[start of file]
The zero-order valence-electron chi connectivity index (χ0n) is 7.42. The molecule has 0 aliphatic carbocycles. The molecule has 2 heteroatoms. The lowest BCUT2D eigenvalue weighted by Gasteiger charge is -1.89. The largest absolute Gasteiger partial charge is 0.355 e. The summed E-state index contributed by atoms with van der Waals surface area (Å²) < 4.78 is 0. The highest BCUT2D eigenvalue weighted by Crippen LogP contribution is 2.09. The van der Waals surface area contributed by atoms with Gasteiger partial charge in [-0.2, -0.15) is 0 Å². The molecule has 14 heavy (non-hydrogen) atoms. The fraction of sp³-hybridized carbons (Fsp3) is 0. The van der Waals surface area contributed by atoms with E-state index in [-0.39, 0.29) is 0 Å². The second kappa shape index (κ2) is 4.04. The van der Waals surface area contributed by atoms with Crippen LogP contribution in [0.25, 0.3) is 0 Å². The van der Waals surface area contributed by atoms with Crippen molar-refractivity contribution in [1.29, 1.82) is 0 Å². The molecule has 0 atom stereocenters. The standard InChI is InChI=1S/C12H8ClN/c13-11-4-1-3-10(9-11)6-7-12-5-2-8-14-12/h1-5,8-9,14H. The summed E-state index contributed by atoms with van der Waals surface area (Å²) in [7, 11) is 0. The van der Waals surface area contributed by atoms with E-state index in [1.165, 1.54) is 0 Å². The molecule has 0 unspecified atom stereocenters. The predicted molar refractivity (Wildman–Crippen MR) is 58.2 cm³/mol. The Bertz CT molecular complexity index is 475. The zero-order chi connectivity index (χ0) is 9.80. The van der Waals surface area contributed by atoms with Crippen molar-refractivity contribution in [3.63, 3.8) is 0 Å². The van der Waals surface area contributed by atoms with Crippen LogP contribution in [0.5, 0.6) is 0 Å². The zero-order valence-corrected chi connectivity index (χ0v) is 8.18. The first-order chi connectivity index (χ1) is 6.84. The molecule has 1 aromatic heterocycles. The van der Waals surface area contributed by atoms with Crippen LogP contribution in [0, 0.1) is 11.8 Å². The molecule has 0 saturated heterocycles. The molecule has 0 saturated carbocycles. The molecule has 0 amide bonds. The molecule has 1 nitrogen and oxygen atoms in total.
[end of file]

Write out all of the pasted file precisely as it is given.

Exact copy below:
The zero-order valence-electron chi connectivity index (χ0n) is 7.42. The molecule has 0 aliphatic carbocycles. The molecule has 2 heteroatoms. The lowest BCUT2D eigenvalue weighted by Gasteiger charge is -1.89. The largest absolute Gasteiger partial charge is 0.355 e. The summed E-state index contributed by atoms with van der Waals surface area (Å²) < 4.78 is 0. The highest BCUT2D eigenvalue weighted by Crippen LogP contribution is 2.09. The van der Waals surface area contributed by atoms with Gasteiger partial charge in [-0.2, -0.15) is 0 Å². The molecule has 14 heavy (non-hydrogen) atoms. The fraction of sp³-hybridized carbons (Fsp3) is 0. The van der Waals surface area contributed by atoms with E-state index in [-0.39, 0.29) is 0 Å². The second kappa shape index (κ2) is 4.04. The van der Waals surface area contributed by atoms with Crippen LogP contribution in [0.25, 0.3) is 0 Å². The van der Waals surface area contributed by atoms with Crippen molar-refractivity contribution in [1.29, 1.82) is 0 Å². The molecule has 0 atom stereocenters. The standard InChI is InChI=1S/C12H8ClN/c13-11-4-1-3-10(9-11)6-7-12-5-2-8-14-12/h1-5,8-9,14H. The summed E-state index contributed by atoms with van der Waals surface area (Å²) in [7, 11) is 0. The van der Waals surface area contributed by atoms with E-state index in [1.165, 1.54) is 0 Å². The molecule has 0 unspecified atom stereocenters. The predicted molar refractivity (Wildman–Crippen MR) is 58.2 cm³/mol. The Bertz CT molecular complexity index is 475. The zero-order chi connectivity index (χ0) is 9.80. The van der Waals surface area contributed by atoms with Crippen molar-refractivity contribution in [3.63, 3.8) is 0 Å². The van der Waals surface area contributed by atoms with Crippen LogP contribution in [0.5, 0.6) is 0 Å². The zero-order valence-corrected chi connectivity index (χ0v) is 8.18. The first-order chi connectivity index (χ1) is 6.84. The molecule has 1 aromatic heterocycles. The van der Waals surface area contributed by atoms with Crippen LogP contribution in [0, 0.1) is 11.8 Å². The molecule has 0 saturated heterocycles. The molecule has 0 saturated carbocycles. The molecule has 0 amide bonds. The molecule has 1 nitrogen and oxygen atoms in total.